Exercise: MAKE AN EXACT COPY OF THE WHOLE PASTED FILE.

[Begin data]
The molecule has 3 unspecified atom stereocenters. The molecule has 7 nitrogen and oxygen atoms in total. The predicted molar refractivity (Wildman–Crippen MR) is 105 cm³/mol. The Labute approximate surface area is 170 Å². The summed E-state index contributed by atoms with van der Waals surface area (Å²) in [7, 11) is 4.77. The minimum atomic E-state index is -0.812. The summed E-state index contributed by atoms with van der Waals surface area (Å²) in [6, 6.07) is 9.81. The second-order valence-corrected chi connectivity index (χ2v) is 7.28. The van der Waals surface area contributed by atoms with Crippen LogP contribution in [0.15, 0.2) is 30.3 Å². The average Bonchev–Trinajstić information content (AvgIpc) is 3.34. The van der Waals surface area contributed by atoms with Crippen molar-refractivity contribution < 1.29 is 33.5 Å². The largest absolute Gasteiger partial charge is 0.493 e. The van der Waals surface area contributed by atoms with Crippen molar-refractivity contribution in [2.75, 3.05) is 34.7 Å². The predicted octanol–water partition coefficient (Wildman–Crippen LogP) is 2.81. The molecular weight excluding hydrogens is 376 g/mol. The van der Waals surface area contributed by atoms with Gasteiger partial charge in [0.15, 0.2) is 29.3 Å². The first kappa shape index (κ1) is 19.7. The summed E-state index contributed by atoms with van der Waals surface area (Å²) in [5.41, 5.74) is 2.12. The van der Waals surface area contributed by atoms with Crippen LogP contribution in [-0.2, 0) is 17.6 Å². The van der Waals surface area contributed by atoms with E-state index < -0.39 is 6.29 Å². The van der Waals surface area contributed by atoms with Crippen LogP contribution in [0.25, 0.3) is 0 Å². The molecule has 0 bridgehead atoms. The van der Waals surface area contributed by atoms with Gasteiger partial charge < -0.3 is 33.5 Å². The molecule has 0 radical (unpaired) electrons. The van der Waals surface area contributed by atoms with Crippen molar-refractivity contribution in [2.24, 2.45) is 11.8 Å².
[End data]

The molecule has 3 unspecified atom stereocenters. The molecule has 7 nitrogen and oxygen atoms in total. The predicted molar refractivity (Wildman–Crippen MR) is 105 cm³/mol. The Labute approximate surface area is 170 Å². The summed E-state index contributed by atoms with van der Waals surface area (Å²) in [7, 11) is 4.77. The minimum atomic E-state index is -0.812. The summed E-state index contributed by atoms with van der Waals surface area (Å²) in [6, 6.07) is 9.81. The second-order valence-corrected chi connectivity index (χ2v) is 7.28. The van der Waals surface area contributed by atoms with Crippen LogP contribution in [0.15, 0.2) is 30.3 Å². The average Bonchev–Trinajstić information content (AvgIpc) is 3.34. The van der Waals surface area contributed by atoms with Crippen molar-refractivity contribution < 1.29 is 33.5 Å². The largest absolute Gasteiger partial charge is 0.493 e. The van der Waals surface area contributed by atoms with Crippen molar-refractivity contribution in [2.75, 3.05) is 34.7 Å². The predicted octanol–water partition coefficient (Wildman–Crippen LogP) is 2.81. The molecular weight excluding hydrogens is 376 g/mol. The van der Waals surface area contributed by atoms with Gasteiger partial charge in [0.15, 0.2) is 29.3 Å². The first kappa shape index (κ1) is 19.7. The summed E-state index contributed by atoms with van der Waals surface area (Å²) in [5.41, 5.74) is 2.12. The van der Waals surface area contributed by atoms with Crippen LogP contribution in [-0.2, 0) is 17.6 Å². The van der Waals surface area contributed by atoms with E-state index < -0.39 is 6.29 Å². The van der Waals surface area contributed by atoms with Crippen LogP contribution in [0.25, 0.3) is 0 Å². The molecule has 0 bridgehead atoms. The van der Waals surface area contributed by atoms with Gasteiger partial charge < -0.3 is 33.5 Å². The molecule has 0 radical (unpaired) electrons. The van der Waals surface area contributed by atoms with Crippen molar-refractivity contribution in [2.24, 2.45) is 11.8 Å².